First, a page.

(NEW YORK) — Nineteen children and two teachers are among those killed Tuesday at an elementary school in Uvalde, Texas, a small rural town. The gunman, who has been identified as an 18-year-old who attended the local high school, is also dead, according to authorities.
As the country is left reeling in the wake of another mass shooting, Manuel Oliver, father of Joaquin Oliver, who was killed in a school shooting in Parkland, Florida, in 2018, and Mary Ann Jacob, who survived the Sandy Hook school shooting in Connecticut in 2012, speak on the surge of deadly gun violence.
“I think we all thought after the shooting at Sandy Hook School when 20 first-graders died and six teachers, that would drive change and if that was true, then Manuel wouldn’t be on TV with us tonight losing Joaquin, and these parents wouldn’t be going through what they’re going through today,” Jacob told ABC News Live Prime.
It is nearly 10 years since the Sandy Hook Elementary School shooting — one of the deadliest school shootings in U.S. history. On that day, Jacob saved 19 children by barricading them in a closet.
Since then, there have been nearly 980 active and non-active school shooting situations, according to data from the Center for Homeland Defense and Security Naval Postgraduate School.
“It is shocking to me really that after seeing all the different communities it has happened in, we still don’t believe that it can happen in our own community and if we’re not willing to do something,” said Jacob. “Our legislatures are not going to do anything, unless we push them to do something. So vote for people who care about what you care about and make sure that they are going to drive change.”
Jacob said there is no way to shield American children from gun violence, but there is a way to make change through legislative and political action.
“There really is no way to protect your kids from it. I mean your kids are affected just like every kid in the country by watching on TV, knowing other kids who have died, hiding under their desks during active shooter drills,” said Jacob. “But there is a way to change it and that’s by electing people and making sure that the people you elect are accountable for what we need to be doing and every single person in America ought to be doing that.”
Sen. Chris Murphy, D-Conn., delivered an impassioned argument on the Senate floor late Tuesday afternoon. President Joe Biden and Vice President Kamala Harris are among the political leaders who have spoken out and are demanding change.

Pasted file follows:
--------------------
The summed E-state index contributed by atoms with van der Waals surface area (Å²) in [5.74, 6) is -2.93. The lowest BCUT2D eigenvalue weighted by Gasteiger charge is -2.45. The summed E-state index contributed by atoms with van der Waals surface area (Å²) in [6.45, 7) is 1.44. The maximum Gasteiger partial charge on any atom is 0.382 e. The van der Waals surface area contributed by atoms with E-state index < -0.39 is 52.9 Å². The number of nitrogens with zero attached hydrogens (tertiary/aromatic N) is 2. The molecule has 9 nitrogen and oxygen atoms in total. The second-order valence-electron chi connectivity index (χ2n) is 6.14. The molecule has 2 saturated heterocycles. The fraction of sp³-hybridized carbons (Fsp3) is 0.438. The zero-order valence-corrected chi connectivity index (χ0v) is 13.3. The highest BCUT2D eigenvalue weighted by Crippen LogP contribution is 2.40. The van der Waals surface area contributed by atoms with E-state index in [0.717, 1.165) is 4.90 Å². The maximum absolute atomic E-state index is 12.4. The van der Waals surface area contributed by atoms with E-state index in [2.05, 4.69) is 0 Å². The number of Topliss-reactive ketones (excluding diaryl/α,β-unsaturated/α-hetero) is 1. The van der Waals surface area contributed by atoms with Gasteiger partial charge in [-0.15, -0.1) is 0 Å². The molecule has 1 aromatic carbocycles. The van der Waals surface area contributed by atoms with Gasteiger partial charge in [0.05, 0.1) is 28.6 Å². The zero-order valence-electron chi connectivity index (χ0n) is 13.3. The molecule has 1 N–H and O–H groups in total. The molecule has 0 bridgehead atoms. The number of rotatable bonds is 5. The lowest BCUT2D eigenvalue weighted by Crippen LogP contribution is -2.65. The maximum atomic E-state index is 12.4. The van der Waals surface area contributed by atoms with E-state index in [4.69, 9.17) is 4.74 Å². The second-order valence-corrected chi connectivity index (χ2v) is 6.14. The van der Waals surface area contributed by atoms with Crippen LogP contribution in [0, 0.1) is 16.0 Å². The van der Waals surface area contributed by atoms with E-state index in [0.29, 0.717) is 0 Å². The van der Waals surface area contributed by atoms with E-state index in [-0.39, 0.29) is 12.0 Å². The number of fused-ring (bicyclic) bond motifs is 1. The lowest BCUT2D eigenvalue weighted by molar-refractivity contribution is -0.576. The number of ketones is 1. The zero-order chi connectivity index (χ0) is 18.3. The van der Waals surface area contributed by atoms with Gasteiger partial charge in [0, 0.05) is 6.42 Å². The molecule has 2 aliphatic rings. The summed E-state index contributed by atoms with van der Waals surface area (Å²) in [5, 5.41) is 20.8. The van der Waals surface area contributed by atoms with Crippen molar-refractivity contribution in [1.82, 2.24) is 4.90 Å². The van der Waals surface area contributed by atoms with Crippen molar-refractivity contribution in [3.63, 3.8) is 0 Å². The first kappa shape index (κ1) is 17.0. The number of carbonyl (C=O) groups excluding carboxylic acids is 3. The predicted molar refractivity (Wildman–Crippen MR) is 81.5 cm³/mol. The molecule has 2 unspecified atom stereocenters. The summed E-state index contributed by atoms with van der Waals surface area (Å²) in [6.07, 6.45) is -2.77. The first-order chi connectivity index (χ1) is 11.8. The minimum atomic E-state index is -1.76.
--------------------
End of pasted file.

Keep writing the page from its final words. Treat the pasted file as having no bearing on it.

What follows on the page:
Oliver lost his son Joaquin in the Marjory Stoneman Douglas High School shooting in Parkland, Florida, that left 17 people dead and more injured. The gunman, Nikolas Cruz, was 19 years old at the time.
Oliver said it shouldn’t have taken another school shooting for a national debate on gun laws.
“The myth behind the ‘good guy with the gun’ is just broken after what happened today in Texas. Where there are a lot of ‘good guys with guns,’” said Oliver.
According to the Centers for Disease Control and Prevention, guns are the leading cause of death among American children and teens. Nearly 1 out of 10 gun deaths are among those 19 and younger.
Oliver said he cannot offer any comforting words for parents who have lost a child to gun violence.
“There is no comfort possible here,” said Oliver. “You need to take advantage of those cameras today to expose your anger, your sadness, your frustration. Not only to our leaders, we’re talking about corporations here that allow this to happen… This is something that happens only in America. We are known all around the world for this.”
He added that other parents should realize that the same thing could happen to their own child.
“I don’t need to worry about losing my kid because I already lost him – but you do. It’s not about one person, or your kids, in particular, but everyone in America,” said Oliver. “We provide those guns. We provide those inactions. [Children] should go to school like I went to school, have fun, enjoy the day and go back home. Make them stay safe.”
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